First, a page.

Saxophone Student Zoe Stinson Recognized as UMass Rising Researcher
Thursday, March 18, 2021
Thursday, March 18, 2021
Department of Music & Dance senior Zoe Stinson is one of only eight students to be recognized as a Rising Researcher by the University of Massachusetts. Launched in 2013, the Rising Researcher program recognizes undergraduate students who excel in research, challenge their intellect, and exercise their exceptional creativity in their chosen field.
Zoe, a music performance and music education major, was selected for her extensive historical research into repertoire for the baritone saxophone, her primary instrument. In her Rising Researcher profile, Zoe spoke of her goal to “build a database of music and links to scores already written…and to begin a commissioning project for works for the baritone saxophone. The overarching goal of my research is to make music for the solo baritone saxophone more relevant, palatable, and accessible,” she added.
Read Zoe’s full Rising Researcher profile below – click here to learn more about the program and her fellow awardees.
“Research can be like being on a roller coaster: it has its highs and lows. To be successful at it you have to first figure out where to look and then be persistent.” - Zoe Stinson
When she played her first note on the baritone saxophone, in sixth grade, Zoe Stinson felt her glasses vibrate on her face and was intrigued. She got her own baritone sax in eighth grade and practiced and performed until the instrument became part of her identity. Now, as a music performance and music education major at UMass Amherst, Zoe has made it her mission to champion the often overlooked baritone sax, known more as an auxiliary member of the saxophone family than an instrument to command center stage.
“It’s always held a special place in my heart,” she says. “Your instrument is your vessel of expression. As I became more educated, the colors that the baritone sax produces and its range fascinated me.”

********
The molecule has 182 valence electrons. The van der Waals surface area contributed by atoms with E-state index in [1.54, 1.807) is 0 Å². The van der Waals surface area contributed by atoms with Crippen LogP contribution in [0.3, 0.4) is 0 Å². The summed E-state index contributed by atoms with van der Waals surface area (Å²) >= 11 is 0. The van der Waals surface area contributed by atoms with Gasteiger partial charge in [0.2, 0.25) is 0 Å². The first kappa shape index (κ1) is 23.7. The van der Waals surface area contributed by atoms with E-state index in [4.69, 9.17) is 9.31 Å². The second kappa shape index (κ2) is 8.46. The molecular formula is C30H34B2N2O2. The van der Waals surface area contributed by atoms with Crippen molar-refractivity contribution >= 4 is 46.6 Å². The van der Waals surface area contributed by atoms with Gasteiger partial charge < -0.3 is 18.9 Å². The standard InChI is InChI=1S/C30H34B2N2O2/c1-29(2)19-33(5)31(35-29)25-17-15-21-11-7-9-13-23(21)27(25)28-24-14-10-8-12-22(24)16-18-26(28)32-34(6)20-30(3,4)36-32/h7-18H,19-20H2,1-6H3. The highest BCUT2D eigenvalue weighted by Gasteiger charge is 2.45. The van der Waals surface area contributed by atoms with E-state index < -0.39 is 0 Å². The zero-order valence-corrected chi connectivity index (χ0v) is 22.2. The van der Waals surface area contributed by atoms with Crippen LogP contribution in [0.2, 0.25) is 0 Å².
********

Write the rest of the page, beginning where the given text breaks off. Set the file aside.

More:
Drawn to UMass Amherst by the friendly vibe of its music program, Zoe has played the soprano, alto, tenor, and baritone sax in many ensembles, on campus and off. She is a drum major in the UMass Minuteman Marching Band, performs with the Wind Ensemble, and plays in a chamber group. “Any chance to perform, I’m there,” she says.
She has stood out in the Music & Dance Department, winning the 2020 UMass Amherst Symphony Orchestra Concerto Competition for soloists. Jonathan Hulting-Cohen, assistant professor of saxophone, says, “Zoe is an exceptional saxophonist whose artistry and concern for the field are exemplary.” Zoe has also been named the department’s Presser Scholar for the 2020-2021 school year.
While preparing for a solo recital she called “Colors: A Showcase of the Baritone Saxophone,” Zoe found herself wishing there were more pieces for her instrument and decided to look for works that might have been buried over time. She started sifting through an index of nearly every piece written for saxophone since its invention in the 1840s.
“My mission is a multipart research plan to explore the colors that the baritone saxophone can produce through my own practice and performance, to build a database of music and links to scores already written for this voice, and to begin a commissioning project for works for the baritone saxophone,” she explains. “The overarching goal of my research is to make music for the solo baritone saxophone more relevant, palatable, and accessible, and through it, show others that this instrument is a valid classical voice.”
Zoe plans to teach music after graduating and to continue her own music education, perhaps with a master’s degree in conducting or performance. “Musicians should never stop learning,” she says. She hopes to perform “Colors” for a live audience after COVID-19 restrictions are lifted and will continue to champion her beloved baritone sax. “This will go way beyond my graduation from UMass,” she says. “It could be a life’s work.”